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Current Trade Deficit:    
Dangerously Shortsighted Advice from Asia
Alan Tonelson
Thursday, February 21, 2013
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Alan Tonelson is a Research Fellow at the U.S. Business & Industry Educational Foundation and the author of The Race to the Bottom: Why a Worldwide Worker Surplus and Uncontrolled Free Trade are Sinking American Living Standards (Westview Press).
He must be getting dotty in his old age.  Or he was misquoted for self-serving reasons.  Those were my first two reactions upon reading that Lee Kuan Yew had told two U.S. foreign policy mandarins that America’s best hope for the 21st century was sharing global leadership with China.

Lee is the near-legendary founder and former long-time leader of Singapore, and spearheaded his country's rise from poverty to prosperity.  Although no democrat by any means, he kept citizens' day-to-day lives reasonably free, and his tiny country at peace and independent.  As this record should make clear, he’s been anything but a greenhorn when it comes to power and wielding it effectively.

But there were Robert Blackwill and Graham Allison, summarizing a new book of theirs on Lee, claiming in an article in Politico ( that their near-nonagenarian subject wants the United States to work out with China a sort of condominium.  That's what diplomats and scholars call schemes for cooperative dominion (aka “leadership” in our politically correct era)over world politics.

The problem, of course, is that power is excruciatingly difficult to share domestically, even in a democratic system like America's.  Sharing power internationally is next-to-impossible, especially with a country so different from America in historical experiences and values.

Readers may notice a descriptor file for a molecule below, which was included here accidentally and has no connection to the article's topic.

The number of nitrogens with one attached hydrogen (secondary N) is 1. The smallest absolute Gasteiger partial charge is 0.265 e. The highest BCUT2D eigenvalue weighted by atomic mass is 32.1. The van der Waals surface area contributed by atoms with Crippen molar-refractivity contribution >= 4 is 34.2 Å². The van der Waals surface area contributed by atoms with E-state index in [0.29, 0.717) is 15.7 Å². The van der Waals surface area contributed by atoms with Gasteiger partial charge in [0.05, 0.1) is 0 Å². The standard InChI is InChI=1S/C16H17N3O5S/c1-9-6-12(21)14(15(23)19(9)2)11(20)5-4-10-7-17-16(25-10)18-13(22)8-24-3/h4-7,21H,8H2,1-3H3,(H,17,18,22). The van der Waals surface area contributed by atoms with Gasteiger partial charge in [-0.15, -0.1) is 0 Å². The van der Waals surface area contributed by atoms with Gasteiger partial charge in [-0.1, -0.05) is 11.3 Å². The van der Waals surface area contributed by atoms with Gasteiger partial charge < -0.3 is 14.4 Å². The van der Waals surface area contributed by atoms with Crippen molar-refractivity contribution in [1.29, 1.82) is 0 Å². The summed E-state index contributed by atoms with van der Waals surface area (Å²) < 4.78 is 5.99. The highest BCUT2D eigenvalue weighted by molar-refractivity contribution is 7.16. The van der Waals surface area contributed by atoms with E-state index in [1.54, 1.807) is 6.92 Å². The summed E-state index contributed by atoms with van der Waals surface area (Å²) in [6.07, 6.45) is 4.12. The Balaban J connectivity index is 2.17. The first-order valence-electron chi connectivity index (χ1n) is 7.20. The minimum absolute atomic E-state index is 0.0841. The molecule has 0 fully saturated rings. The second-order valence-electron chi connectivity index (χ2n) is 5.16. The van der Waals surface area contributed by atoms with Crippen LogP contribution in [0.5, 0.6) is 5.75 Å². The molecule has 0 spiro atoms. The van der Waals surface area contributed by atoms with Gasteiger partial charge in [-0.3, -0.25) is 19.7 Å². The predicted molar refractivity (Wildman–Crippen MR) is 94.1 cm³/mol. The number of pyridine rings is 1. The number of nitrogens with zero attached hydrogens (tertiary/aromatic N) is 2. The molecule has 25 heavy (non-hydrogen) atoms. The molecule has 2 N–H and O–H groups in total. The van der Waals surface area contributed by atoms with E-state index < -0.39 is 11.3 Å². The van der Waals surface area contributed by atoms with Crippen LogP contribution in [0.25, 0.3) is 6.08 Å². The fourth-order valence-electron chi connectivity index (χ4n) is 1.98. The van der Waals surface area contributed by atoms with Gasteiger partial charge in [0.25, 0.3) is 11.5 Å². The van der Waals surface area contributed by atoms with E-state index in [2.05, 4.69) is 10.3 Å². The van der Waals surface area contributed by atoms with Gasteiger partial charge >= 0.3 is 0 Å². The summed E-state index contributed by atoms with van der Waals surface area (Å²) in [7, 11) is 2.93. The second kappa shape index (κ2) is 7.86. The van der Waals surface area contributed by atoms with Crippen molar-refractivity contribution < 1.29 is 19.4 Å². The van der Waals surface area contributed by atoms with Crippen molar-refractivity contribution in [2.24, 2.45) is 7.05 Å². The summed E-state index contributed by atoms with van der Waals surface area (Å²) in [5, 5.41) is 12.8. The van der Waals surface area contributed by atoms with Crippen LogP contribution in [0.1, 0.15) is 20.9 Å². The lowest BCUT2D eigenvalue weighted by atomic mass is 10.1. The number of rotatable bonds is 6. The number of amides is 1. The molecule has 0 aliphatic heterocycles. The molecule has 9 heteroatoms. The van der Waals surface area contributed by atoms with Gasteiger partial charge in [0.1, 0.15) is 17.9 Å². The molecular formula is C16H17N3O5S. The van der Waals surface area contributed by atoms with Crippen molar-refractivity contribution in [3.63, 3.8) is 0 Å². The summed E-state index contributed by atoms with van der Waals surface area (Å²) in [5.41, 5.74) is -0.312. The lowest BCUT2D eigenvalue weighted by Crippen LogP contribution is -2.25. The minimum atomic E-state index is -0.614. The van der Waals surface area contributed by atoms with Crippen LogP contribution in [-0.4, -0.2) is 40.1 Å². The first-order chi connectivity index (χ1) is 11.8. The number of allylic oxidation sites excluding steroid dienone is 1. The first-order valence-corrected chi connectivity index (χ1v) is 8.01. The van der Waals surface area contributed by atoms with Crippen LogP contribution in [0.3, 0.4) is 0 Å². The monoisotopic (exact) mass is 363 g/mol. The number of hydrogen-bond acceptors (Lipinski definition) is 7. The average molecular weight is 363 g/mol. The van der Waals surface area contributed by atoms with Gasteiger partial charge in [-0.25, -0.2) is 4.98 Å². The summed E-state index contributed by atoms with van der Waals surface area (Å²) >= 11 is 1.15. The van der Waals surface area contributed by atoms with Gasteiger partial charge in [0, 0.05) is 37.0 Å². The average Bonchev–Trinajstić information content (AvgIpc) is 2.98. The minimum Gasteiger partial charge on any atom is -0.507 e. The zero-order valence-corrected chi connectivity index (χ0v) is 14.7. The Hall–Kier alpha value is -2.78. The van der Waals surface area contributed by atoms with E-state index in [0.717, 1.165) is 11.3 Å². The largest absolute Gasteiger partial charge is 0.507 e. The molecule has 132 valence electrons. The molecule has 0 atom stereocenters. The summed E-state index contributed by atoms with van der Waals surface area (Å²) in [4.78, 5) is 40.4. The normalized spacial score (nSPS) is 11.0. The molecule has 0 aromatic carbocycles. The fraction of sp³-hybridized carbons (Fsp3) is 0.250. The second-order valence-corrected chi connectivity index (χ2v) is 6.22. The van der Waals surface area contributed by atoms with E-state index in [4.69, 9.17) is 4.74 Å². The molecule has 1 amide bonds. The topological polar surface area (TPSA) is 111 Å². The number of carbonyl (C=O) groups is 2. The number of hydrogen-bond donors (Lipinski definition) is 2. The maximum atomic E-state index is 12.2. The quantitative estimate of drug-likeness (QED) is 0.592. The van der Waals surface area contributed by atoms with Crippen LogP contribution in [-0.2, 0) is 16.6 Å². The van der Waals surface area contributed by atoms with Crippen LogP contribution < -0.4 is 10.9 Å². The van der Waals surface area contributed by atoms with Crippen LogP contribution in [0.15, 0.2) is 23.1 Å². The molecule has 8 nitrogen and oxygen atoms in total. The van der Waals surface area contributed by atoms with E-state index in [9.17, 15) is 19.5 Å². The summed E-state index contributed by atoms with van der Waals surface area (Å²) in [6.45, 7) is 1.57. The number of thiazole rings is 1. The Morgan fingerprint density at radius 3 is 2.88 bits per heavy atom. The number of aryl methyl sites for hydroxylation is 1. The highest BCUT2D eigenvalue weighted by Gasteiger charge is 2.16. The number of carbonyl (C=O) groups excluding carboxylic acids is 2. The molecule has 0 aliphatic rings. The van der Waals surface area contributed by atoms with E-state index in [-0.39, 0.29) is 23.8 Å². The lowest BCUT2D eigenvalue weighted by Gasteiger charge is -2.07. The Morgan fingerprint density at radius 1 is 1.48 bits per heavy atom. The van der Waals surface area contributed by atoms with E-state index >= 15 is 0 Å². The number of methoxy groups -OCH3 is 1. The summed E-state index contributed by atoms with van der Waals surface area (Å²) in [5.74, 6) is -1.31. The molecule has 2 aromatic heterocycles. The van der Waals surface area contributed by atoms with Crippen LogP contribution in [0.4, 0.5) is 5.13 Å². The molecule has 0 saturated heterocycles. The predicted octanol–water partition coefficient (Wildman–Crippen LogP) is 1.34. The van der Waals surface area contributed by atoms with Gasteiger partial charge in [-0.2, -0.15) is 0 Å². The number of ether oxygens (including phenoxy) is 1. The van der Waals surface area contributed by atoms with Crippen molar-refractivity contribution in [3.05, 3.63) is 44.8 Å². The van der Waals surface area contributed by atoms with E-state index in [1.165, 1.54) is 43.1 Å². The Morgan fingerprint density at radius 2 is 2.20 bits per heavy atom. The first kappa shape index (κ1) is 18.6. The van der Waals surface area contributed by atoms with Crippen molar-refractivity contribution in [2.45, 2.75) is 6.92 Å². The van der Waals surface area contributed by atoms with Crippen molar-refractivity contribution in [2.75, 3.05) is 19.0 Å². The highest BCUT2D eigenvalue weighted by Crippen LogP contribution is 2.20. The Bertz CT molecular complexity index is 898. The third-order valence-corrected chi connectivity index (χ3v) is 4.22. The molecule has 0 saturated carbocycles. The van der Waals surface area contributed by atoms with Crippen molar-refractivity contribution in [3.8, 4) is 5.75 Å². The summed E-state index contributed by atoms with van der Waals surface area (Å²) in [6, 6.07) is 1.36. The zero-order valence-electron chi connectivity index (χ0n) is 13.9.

So maybe Lee – just out of the hospital after a quasi-stroke – had slid into senility.  But then another explanation occurred:  Blackwill and Allison, two mainstays of a multinational company-financed American foreign policy establishment, had twisted Lee’s words or quoted them out of context.  Their aim:  to strengthen the case against any vigorous U.S. responses to China’s geopolitical or economic rise.  

Fighting back against Beijing’s currency manipulation and array of other predatory trade policies would of course endanger the business models of the offshoring interests that fund the Brookings Institution, the Council on Foreign Relations, and the Harvard University research centers etc. that underwrite the likes of Blackwill and Allison.  These influential scholars and retired diplomats, in return, crank out the articles, studies, and books that advance the offshorers‘ agendas and imbue them with academic and intellectual respectability.

Quoting the famously hard-nosed Lee as opposing hard-nosed U.S. China policies could only reinforce the message that what’s good for multinational manufacturers and their Wall Street creditors – continuing to coddle Beijing’s mercantilism – is good for all Americans.

But I finally realized that Lee’s reported statements were keeping completely in character.  After all, Singapore and other East Asian countries profit immensely by sending high value parts and components of countless manufactured goods to China.  They’re then assembled into final products and then exported – often to America, the world’s biggest consumer market.  Any threats to U.S.-China trade and investment flows, therefore, would threaten Singapore.  

Such logic is so powerful that as early as the late 1990s it persuaded even Taiwan – still ostensibly fearing a Chinese invasion – to endorse China’s entry into the World Trade Organization, and its promise of neutering America’s authority to retaliate unilaterally against Chinese trade predation, including subsidized exports.

Yet despite Lee’s reputation as a diplomatic grand master, his advice and outlook remain just as shortsighted as that of any Washington-based globalization cheerleader.  For the trans-Pacific trade patterns he evidently wants to preserve are directly responsible for the international economic imbalances that helped trigger the financial crisis five years ago – to East Asia’s detriment as well.  

Asia’s failure to recognize the dangers of these imbalances and agree to eliminate the mercantilism largely responsible, either unilaterally or through negotiation, has long been a major Achilles Heel for the global economy.  Lee’s comments about sharing global leadership with China, and the eagerness of Blackwill and Allison to trumpet them, strongly signal that the United States and Asia remain squarely on course to repeat disaster.

Alan Tonelson is a Research Fellow at the U.S. Business & Industry Educational Foundation and the author of The Race to the Bottom: Why a Worldwide Worker Surplus and Uncontrolled Free Trade are Sinking American Living Standards (Westview Press).